Exporting and importing services

Payment for international trade in services


Before buying or supplying services, you should make sure you have a clear agreement on payment arrangements.

Key issues to consider include:

  • how much will be paid, in what currency, and when
  • who is responsible for bank charges
  • what will happen if the customer fails to pay
  • where payment will be made, eg to your UK bank account
  • who is responsible for any taxes

When supplying services overseas, the risk of non-payment may be high. You cannot protect yourself with payment methods such as documentary collections that are used to reduce the risks when exporting goods. It can also be difficult to prove that you provided the services, and expensive or impossible to recover unpaid debts through the local courts.

As a minimum, it's worth researching your customer to help assess how creditworthy they are. In some cases, you may want to get credit insurance to help protect you in case of non-payment. See our guide on insurance for international trade. You may decide not to deal with risky customers unless they agree to pay in advance.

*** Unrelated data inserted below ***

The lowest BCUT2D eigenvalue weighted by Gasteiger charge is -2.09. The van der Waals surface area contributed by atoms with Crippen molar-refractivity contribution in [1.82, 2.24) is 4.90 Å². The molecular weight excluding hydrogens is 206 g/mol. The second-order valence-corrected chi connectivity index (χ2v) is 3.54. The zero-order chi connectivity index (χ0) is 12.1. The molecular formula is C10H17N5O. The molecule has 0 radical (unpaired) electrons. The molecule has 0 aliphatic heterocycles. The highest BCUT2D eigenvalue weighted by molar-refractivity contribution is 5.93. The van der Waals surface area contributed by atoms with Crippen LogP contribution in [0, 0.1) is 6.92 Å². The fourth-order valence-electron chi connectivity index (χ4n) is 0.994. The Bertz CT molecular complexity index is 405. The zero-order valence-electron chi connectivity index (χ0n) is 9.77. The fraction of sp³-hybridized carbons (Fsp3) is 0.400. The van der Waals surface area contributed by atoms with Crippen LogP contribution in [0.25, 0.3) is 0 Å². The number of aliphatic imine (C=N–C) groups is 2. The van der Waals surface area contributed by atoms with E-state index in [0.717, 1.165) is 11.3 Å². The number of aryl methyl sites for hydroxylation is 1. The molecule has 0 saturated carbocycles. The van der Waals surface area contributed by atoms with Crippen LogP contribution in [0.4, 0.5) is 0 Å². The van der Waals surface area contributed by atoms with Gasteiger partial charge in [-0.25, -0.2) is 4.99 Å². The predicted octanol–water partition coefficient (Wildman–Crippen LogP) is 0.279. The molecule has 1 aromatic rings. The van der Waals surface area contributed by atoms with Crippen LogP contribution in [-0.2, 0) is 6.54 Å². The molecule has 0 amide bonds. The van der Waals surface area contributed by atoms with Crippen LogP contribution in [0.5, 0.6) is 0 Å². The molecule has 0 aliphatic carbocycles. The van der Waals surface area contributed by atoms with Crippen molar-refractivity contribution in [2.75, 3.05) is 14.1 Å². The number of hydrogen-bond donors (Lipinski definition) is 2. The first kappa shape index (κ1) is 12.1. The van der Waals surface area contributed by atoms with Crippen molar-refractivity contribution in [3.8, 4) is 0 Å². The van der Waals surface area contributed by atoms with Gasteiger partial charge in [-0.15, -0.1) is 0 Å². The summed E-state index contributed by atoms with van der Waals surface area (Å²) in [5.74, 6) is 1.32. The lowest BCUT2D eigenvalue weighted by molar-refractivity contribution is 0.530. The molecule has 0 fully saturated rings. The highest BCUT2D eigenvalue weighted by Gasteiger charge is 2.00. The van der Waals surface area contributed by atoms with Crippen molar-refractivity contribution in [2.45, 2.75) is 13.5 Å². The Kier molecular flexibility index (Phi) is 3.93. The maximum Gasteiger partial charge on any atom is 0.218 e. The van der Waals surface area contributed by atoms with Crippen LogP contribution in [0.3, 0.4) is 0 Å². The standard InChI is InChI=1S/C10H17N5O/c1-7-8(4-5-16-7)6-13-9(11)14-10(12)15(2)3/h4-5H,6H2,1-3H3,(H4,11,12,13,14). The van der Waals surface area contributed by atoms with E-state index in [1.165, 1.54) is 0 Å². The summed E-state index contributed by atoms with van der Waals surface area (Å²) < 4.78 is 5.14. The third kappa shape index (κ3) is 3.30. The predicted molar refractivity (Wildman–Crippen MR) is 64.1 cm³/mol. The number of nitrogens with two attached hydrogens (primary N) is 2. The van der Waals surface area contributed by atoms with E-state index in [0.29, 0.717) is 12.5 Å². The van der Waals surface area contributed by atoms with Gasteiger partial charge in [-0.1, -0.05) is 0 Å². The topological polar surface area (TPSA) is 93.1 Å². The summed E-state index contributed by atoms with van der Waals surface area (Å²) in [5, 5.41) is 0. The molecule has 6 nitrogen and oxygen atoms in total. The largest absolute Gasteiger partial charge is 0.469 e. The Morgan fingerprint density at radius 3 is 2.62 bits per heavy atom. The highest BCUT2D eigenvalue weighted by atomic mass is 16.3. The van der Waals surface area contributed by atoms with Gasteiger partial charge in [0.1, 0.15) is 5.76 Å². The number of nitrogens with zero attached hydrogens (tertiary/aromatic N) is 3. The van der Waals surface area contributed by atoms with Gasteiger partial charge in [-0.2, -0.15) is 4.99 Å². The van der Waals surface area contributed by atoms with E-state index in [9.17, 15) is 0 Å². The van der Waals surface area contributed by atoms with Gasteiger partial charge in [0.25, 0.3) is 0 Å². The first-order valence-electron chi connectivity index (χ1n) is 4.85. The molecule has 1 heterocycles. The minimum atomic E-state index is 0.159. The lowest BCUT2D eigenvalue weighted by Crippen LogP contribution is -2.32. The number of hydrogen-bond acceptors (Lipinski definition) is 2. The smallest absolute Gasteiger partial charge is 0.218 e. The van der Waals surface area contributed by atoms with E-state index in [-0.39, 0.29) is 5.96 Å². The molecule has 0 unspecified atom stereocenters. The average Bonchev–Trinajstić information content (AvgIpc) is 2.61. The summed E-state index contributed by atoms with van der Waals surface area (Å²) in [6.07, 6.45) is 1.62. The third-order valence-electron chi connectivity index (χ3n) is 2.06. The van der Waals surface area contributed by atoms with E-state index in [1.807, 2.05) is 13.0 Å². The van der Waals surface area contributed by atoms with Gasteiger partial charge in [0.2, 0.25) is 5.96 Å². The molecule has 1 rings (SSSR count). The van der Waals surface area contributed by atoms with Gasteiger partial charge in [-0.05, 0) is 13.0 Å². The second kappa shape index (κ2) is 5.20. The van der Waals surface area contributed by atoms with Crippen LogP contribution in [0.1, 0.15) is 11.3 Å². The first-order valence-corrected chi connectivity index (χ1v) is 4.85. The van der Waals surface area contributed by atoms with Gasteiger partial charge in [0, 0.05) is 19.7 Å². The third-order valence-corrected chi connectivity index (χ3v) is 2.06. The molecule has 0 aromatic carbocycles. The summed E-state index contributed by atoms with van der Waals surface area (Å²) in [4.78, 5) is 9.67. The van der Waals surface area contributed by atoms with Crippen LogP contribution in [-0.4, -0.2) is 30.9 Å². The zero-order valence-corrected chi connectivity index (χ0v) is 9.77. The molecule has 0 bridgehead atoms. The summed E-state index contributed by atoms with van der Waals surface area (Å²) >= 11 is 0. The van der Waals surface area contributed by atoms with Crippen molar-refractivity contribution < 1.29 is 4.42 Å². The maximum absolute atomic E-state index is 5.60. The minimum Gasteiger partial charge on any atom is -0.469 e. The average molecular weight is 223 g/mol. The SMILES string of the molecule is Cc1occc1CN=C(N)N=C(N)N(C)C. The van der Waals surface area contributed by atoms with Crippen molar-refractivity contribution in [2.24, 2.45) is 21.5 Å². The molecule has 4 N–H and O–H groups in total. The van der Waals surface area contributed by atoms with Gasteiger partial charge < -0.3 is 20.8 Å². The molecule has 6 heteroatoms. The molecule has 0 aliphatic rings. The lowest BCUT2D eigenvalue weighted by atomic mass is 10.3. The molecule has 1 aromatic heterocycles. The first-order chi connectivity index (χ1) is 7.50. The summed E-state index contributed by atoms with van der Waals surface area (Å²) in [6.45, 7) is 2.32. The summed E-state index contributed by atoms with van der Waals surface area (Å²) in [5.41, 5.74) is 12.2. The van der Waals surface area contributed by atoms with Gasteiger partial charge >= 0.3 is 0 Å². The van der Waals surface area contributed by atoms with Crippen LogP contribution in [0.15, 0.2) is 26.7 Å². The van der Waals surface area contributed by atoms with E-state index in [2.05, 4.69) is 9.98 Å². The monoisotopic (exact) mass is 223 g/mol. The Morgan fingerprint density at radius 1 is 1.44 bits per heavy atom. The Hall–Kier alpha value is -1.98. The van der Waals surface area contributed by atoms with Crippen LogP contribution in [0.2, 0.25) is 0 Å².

If you will be providing services over a period of time, it can be a good idea to agree stage payments as the work progresses. This helps reduce the risk and improve your cashflow.

You should be aware that some countries have restrictions on using foreign currencies or transferring money overseas. You should check this in advance and take advice if necessary.

UK-based services exporters may also benefit from the commitments of UK trading partners under the World Trade Organisation's General Agreement on Trade in Services (GATS).

Read more about getting paid when selling overseas.